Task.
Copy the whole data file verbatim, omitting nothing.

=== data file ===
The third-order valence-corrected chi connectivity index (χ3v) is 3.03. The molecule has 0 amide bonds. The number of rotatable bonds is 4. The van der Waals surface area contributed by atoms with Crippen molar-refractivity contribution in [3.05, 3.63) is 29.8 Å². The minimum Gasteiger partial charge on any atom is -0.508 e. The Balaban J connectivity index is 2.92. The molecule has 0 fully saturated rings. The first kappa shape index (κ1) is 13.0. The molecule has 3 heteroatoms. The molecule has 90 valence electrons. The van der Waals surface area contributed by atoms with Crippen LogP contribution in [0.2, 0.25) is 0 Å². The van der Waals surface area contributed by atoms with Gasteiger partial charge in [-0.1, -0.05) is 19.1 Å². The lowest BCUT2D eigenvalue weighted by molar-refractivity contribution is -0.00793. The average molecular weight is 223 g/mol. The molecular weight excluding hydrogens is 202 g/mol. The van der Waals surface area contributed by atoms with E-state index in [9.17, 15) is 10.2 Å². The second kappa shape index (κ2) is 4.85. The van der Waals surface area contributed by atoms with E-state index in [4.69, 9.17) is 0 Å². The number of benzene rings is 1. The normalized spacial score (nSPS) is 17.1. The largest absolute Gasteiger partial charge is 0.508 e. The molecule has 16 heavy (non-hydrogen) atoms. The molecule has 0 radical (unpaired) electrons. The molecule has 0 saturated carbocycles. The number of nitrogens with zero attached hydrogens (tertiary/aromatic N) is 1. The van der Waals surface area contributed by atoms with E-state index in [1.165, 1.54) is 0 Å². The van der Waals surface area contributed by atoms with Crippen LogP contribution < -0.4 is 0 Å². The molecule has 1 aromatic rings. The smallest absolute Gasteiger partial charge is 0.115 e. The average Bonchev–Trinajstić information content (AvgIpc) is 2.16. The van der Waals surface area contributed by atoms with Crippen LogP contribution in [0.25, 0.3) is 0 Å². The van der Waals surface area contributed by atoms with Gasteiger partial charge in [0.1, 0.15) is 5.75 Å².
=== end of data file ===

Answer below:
The third-order valence-corrected chi connectivity index (χ3v) is 3.03. The molecule has 0 amide bonds. The number of rotatable bonds is 4. The van der Waals surface area contributed by atoms with Crippen molar-refractivity contribution in [3.05, 3.63) is 29.8 Å². The minimum Gasteiger partial charge on any atom is -0.508 e. The Balaban J connectivity index is 2.92. The molecule has 0 fully saturated rings. The first kappa shape index (κ1) is 13.0. The molecule has 3 heteroatoms. The molecule has 90 valence electrons. The van der Waals surface area contributed by atoms with Crippen LogP contribution in [0.2, 0.25) is 0 Å². The van der Waals surface area contributed by atoms with Gasteiger partial charge in [-0.1, -0.05) is 19.1 Å². The lowest BCUT2D eigenvalue weighted by molar-refractivity contribution is -0.00793. The average molecular weight is 223 g/mol. The molecular weight excluding hydrogens is 202 g/mol. The van der Waals surface area contributed by atoms with E-state index in [9.17, 15) is 10.2 Å². The second kappa shape index (κ2) is 4.85. The van der Waals surface area contributed by atoms with E-state index in [4.69, 9.17) is 0 Å². The number of benzene rings is 1. The normalized spacial score (nSPS) is 17.1. The largest absolute Gasteiger partial charge is 0.508 e. The molecule has 16 heavy (non-hydrogen) atoms. The molecule has 0 radical (unpaired) electrons. The molecule has 0 saturated carbocycles. The number of nitrogens with zero attached hydrogens (tertiary/aromatic N) is 1. The van der Waals surface area contributed by atoms with E-state index in [1.165, 1.54) is 0 Å². The van der Waals surface area contributed by atoms with Crippen LogP contribution < -0.4 is 0 Å². The molecule has 1 aromatic rings. The smallest absolute Gasteiger partial charge is 0.115 e. The average Bonchev–Trinajstić information content (AvgIpc) is 2.16. The van der Waals surface area contributed by atoms with Crippen LogP contribution in [0.25, 0.3) is 0 Å². The van der Waals surface area contributed by atoms with Gasteiger partial charge in [0.1, 0.15) is 5.75 Å².